Not all white: how K-pop and Asian hip hop made tanned look popular with some subcultures
Many women in East Asia desire pale skin, but a minority have rebelled against this beauty standard, influenced by Chinese rappers, some K-pop stars and mixed-raced influencers – an echo of an older movement in Japan
In East Asia, pale white skin has been considered a beauty ideal for hundreds, if not thousands of years.
Most women in Hong Kong and China grow up hearing ancient sayings like “one whiteness covers three kinds of ugliness” (一白遮百丑 ), which denotes white skin as an important virtue; and “fair, rich and beautiful” (白富美), three traits that define the pinnacle of success.
Neighbouring nations such as Japan, South Korea, Vietnam, Thailand, Singapore, the Philippines and others share similar standards.
Many skincare and beauty products in Asia come with taglines like “Stay White” or “White perfect”. Whitening lines that often don’t exist in the West are launched exclusively in Asia by brands such as Dior, Estee Lauder and Chanel, and whitening-focused skincare labels such as Japan’s SKII and South Korea’s Sulwhasoo.
Pale skin is a beauty goal in many other countries too. The global market for skin lighteners is projected to reach US$31.2 billion by 2024, according to a report released by Global Industry Analysts.
But a movement is emerging in East Asia in which tanned skin is acceptable, even desirable – thanks, some say, to the rise of K-pop and Asian hip hop. In South Korea, K-pop star Lee Hyori, a member of ’90s girl group Fin. K. L who is regarded as the nation’s pop princess, is often credited with helping popularise tanned skin and making it more acceptable.
Since Hyori, the K-pop scene has seen other idols embracing the tanned look, most notably Hyun-a, a popular member of girl group 4Minute, who also appeared in Psy’s Gangnam Style music video.
Yoon Mi-rae, a member of hip hop group MFBTY, is one of the few celebrities in South Korea with mixed parentage. With an African-American father and Korean mother, she is credited with promoting multiculturalism and for expanding beauty standards in South Korea.
In China, the undeniable influence of K-pop, Korean rap artists, American hip hop and street style has led to the emergence of acts such as the hip hop group Higher Brothers, and performers like PG One and GAI, who are helping shift rap music into the mainstream.
TV shows such as Rap of China, which is loosely based on South Korean hip-hop reality contest Show Me The Money, brought exposure to new looks and new personalities, including Vava, a female rapper who often flaunts a bronzed look, heavy contouring and long braids.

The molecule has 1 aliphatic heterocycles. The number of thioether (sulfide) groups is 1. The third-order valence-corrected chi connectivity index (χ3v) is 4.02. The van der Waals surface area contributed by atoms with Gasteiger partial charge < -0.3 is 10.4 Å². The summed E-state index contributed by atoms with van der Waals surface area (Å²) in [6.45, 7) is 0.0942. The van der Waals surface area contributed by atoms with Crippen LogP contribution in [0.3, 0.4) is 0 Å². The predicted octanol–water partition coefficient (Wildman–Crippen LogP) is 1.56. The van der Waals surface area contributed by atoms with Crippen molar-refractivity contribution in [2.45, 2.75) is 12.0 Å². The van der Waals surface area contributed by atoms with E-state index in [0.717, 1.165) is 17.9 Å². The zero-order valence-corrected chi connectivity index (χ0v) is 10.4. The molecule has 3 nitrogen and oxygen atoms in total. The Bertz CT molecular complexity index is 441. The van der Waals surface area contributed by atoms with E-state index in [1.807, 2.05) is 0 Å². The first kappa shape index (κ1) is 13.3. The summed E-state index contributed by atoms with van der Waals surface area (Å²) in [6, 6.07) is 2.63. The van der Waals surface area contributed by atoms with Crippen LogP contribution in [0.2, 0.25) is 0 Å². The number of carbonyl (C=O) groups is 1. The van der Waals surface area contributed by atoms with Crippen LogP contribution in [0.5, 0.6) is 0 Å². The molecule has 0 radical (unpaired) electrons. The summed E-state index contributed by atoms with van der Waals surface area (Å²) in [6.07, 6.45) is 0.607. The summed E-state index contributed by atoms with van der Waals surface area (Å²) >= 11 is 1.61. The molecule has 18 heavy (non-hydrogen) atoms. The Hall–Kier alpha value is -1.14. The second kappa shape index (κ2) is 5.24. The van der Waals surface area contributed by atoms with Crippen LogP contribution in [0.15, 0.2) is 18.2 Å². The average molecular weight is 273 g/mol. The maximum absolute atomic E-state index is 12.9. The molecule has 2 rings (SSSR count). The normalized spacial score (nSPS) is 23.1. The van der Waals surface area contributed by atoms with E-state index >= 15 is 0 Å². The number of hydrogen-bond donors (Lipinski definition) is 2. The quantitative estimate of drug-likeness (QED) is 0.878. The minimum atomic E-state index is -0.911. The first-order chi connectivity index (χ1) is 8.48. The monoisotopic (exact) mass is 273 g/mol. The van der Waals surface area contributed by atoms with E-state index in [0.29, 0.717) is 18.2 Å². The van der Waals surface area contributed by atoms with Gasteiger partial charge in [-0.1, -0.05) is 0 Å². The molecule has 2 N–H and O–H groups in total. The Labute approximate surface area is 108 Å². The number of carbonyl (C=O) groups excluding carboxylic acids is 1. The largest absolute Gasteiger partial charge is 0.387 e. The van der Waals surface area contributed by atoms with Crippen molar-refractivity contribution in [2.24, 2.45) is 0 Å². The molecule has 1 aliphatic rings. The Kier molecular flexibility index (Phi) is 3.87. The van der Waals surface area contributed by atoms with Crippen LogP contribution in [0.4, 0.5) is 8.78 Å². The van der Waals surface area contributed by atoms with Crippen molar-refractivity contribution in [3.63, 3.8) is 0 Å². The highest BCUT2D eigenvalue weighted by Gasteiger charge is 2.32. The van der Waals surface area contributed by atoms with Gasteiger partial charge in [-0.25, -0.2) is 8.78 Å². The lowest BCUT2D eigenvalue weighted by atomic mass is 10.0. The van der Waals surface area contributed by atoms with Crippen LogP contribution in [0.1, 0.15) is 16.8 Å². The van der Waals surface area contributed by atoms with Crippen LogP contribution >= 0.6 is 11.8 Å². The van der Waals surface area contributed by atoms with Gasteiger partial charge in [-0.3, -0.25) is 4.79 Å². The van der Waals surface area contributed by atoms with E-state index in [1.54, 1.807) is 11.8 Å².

Tanning is a little-known subculture in China called “pretty black” (美黑), says Chenni Xu, a consultant on gender issues and member of the Beijing Women’s Network.
“People will go to tanning salons, especially those in the fitness field, those who like working out, or who are more accustomed to Western standards of a healthy skin tone,” she said.
Bettina Ding, a consultant at Cherry Blossoms Marketing, a Hong Kong-based research firm that specialises in China lifestyle trends, says: “The latest hip hop interest, thanks to the Chinese hip hop reality TV show, just planted a small seed of acceptance of tanned skin, but I think it will still take some time for it to be a trend.”
While the rise of more diverse beauty standards is a welcome change, sporting a tanned look to emulate African-American culture and hip hop risks being perceived as cultural appropriation. Hip hop artists in Asia will have to be careful not to cross that line as the movement grows.
This isn’t the first time tanned skin has made its appearance as a lifestyle trend. Almost three decades ago in Japan, young women and men began tanning their skin, wearing colourful make-up and bleaching their hair to create the ganguro movement.
J-pop star Ayumi Hamasaki had a major influence on the rise of this style. Though it was mainly a lifestyle, ganguro and its more extreme sister movement yamamba were subcultures that were seen as a form of rebellion against the ideal of having white skin, dark hair and a conservative, put-together appearance.
While the movement eventually faded out, the appeal of tanned skin endures for a small group in Japan. “One of the most popular models’ faces right now is Rola, who is mixed – her father is from Bangladesh and her mother is Russian-Japanese,” said Chelsea Schieder, an assistant professor at Meiji University and an expert on women’s issues in Japan.
“She’s got a little more colour, but you’ll notice in photos that she also tends toward a more pale look, and her warm skin glow doesn’t seem to be from tanning,” said Schieder.
Stereotypes regarding tanned skin need to be deconstructed and dismantled, says Catherine Killough, an expert on women’s issues at the Ploughshares Fund foundation.
“[Tanned] skin in South Korea also strikes me as being associated with a ‘bad girl’ look – similar to the way tattoos are viewed, which have also grown in popularity,” she said. “But I think there’s still a major divide between how comfortably women can express those trends compared to men. [For instance] tattooed men are cool, tattooed women are promiscuous.
“Having a darker complexion myself, I’ve noticed that [tanned] skin has become more accepted by South Koreans,” said Killough, who is half Korean. “But the ‘acceptable’ tan gradient still seems so light compared to the multitude of darker tones [that exist].”